Comment:Salamwalaikum- Very inspiring. One of the best articles I have read and a good start. It is great to see this topic finally be explored, especially by a man. I would like to contribute something to this conversation: I think it is important to remember the responsiblity of BROTHERS to educate each other, speak up to EACH OTHER, and defend women in spite of the presence of EACH OTHER. Women have already been fighting to be heard but it has mostly been without the support of the men in the community: It has been a one sided fight that speaks to a division that is present in our community. It is a division that sometimes lets men be able to not take any or enough responsiblity of the well being of women in the community. Ironically one of the main platforms of islam has been the role of men as caretaker of his family and the community and yet this is often the role that has been most shirked. While these men abuse this role to overpower and bully women, they often do not take any accountability for the social conditions that exist in the mosques and elsewhere. Caretaking afterall is different from dominance and dominance is the last thing any human being needs.In general it is a fact that there is a large majority of women in the community who do not feel supported by men in the community, not emotionally, not physically and not spiritually and if anything feel hurt by the men in the community. I myself have had the experience of not having any brothers to ask to help in carrying heavy items or stand guard as I walk to a car and when I have asked for help have gotten ambivalence or worse disrespect. This ramadan, in an attempt to break iftar in various Chicago masjids I had the horrible experience of going to over 10 new masjids and never having a space to pray or a comfortable way of getting food. In fact, often the men fed themselves first and did not even leave any food for the women unless it was scraps. Think about that for a minute. In terms of women trying to articulate their needs, Men need to remember that usually when a woman in the community does try and speak up in an already hostile environement, she risks being left alone to defend herself against a mob of men. Why are muslim men not keeping each other in check? Why are they not being self aware enough to notice when they are being completely selfish? Surely someone else was mentally present enough to realize that the few women who came had been fasting all day and needed food also , right? Or did they just not care? Disturbing isn't it? In general why is it okay in our community to treat women like second class citizens? If it is ignorance then men need to self educate and then educate each other. Afterall, It is not women sending the message out there that they do not deserve respect and I think as much as a female caucus is needed a male self education and then peer education group is needed equally if not more. I think men need to call other men out on their behaviors. There is an increasing distrust of muslim males by muslim females. Men who take much pride in being religious and pious often do not even make the first step of reaching out to women in their own community let alone being effective in reaching out to other communities. Honestly, often times in mosques women do not feel secure, safe and attended to. We are mostly bullied around or ignored. Putting the responsiblity of trying to educate these men and change this system just on women furthers the problem. If women felt safe enough to speak up believe me they would and if these men were interested in their opinions of well being, well then this issue would not need to be resolved in the first place. Men, Make an environement in which women feel safe to speak up. When they do speak up, maintain the sanctity of the environment by openly criticizing the behavior of men in the community who attempt to rule over the women. If you speak up then it will send the message that it is not acceptable. Take the opportunity to be aware of women, that means keeping a watchful eye, even of other men in the community. I think if more men make an effort inshallah change will come and we may make progress toward healing our community.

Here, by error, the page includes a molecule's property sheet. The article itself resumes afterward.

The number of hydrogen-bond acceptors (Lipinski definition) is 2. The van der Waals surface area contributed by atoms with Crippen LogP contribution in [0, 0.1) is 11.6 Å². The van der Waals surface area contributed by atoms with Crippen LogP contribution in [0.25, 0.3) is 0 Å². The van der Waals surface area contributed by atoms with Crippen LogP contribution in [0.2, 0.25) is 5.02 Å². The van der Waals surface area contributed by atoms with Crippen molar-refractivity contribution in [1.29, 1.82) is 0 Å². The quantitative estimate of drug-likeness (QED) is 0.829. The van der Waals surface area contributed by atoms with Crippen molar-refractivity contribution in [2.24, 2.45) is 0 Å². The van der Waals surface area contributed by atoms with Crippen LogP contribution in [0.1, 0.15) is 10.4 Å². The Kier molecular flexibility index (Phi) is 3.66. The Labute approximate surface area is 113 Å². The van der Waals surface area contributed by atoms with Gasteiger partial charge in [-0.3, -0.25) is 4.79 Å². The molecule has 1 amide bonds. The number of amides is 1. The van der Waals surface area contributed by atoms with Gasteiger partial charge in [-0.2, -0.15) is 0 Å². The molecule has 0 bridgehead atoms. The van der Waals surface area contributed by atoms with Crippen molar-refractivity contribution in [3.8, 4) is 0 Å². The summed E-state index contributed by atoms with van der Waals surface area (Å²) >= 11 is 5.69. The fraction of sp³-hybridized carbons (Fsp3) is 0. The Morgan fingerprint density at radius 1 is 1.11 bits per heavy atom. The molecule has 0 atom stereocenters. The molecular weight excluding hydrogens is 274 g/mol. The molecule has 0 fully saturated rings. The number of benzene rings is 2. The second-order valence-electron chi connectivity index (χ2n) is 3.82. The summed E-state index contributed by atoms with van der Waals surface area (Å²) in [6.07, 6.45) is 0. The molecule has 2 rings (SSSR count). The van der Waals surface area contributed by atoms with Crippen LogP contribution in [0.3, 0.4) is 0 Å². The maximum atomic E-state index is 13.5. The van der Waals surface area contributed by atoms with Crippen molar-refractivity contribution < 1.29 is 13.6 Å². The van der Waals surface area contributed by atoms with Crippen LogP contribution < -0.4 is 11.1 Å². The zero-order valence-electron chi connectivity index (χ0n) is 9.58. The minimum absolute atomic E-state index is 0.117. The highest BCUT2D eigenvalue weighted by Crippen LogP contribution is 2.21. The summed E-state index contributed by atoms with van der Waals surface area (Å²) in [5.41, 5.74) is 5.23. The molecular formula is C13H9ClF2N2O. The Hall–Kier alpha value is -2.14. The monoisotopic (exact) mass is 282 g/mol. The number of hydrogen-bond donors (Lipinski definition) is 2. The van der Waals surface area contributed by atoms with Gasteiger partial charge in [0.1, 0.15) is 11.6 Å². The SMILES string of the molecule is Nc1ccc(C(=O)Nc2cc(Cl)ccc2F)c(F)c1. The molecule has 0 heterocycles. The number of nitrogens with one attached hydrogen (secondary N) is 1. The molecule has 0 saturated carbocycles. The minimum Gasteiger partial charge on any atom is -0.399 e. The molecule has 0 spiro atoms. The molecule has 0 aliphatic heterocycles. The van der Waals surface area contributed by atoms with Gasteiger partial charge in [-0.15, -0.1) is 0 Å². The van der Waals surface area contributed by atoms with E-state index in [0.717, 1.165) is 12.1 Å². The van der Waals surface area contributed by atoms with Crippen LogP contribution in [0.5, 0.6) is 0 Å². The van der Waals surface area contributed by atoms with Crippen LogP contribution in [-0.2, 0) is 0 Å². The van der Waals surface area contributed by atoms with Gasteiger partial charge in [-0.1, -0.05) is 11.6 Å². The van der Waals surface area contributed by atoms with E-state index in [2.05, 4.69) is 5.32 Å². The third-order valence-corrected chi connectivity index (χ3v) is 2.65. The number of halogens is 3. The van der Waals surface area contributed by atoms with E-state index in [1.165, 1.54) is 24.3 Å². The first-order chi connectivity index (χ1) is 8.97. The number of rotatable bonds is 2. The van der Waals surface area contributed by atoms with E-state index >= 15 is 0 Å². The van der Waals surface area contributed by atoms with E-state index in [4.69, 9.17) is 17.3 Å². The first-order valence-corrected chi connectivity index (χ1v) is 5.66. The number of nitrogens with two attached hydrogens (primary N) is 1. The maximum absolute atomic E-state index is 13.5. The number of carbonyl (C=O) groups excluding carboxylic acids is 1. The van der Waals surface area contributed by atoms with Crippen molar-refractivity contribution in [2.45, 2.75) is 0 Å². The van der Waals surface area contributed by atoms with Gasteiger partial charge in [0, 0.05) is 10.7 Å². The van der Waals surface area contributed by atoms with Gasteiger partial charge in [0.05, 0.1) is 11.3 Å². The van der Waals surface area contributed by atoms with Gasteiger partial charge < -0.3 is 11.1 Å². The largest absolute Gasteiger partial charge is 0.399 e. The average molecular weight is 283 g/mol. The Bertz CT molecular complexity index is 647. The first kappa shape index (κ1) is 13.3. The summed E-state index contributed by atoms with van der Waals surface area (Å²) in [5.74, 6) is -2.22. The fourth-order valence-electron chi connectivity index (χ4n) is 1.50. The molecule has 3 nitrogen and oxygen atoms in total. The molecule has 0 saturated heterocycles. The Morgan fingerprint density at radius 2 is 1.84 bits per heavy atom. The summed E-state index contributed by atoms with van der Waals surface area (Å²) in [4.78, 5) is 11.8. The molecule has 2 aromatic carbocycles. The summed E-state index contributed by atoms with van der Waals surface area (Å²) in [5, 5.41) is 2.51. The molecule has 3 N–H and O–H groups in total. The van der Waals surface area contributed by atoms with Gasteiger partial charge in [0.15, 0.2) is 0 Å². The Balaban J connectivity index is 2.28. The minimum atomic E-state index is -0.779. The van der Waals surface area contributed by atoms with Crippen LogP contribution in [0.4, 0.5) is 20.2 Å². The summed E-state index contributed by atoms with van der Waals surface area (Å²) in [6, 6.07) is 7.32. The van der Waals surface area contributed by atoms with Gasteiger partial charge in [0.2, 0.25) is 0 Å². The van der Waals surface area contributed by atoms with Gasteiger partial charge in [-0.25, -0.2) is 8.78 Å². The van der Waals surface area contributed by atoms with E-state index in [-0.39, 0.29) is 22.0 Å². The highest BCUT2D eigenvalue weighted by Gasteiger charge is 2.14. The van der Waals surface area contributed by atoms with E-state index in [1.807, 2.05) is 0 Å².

Nadia, ON - wrote on 9/27/2005 2:57:52 PM
Comment:This article is very good and illustrates the needs of the mosque, however I beleive that such rights will never come to light. There is an inherent fear of women in the mosque, a strong desire to maintain the status quo and the belief that such issues while they need to be addressed are not that pertinent to Islamic life. Beyond that there is the beleif that space needs to be physcially separates by walls and other barriers. This is often what is taught amoungst Salafi organizations and other extreme groups. I also attended a QSS conference and found if laughable that a woman was desiginated question taker and had the responsibility of waving her glvoered hand furioulsy over a room divider so that the men can ask questions for her. My own mosue recently installed a TV so we can watch the imam. Tell me, if the prophet didnt have a televison what did he so for the Muslim woman?
Brother your article is correct but no matter how we try, Muslim woman will always hidden, kept quiet and ignored.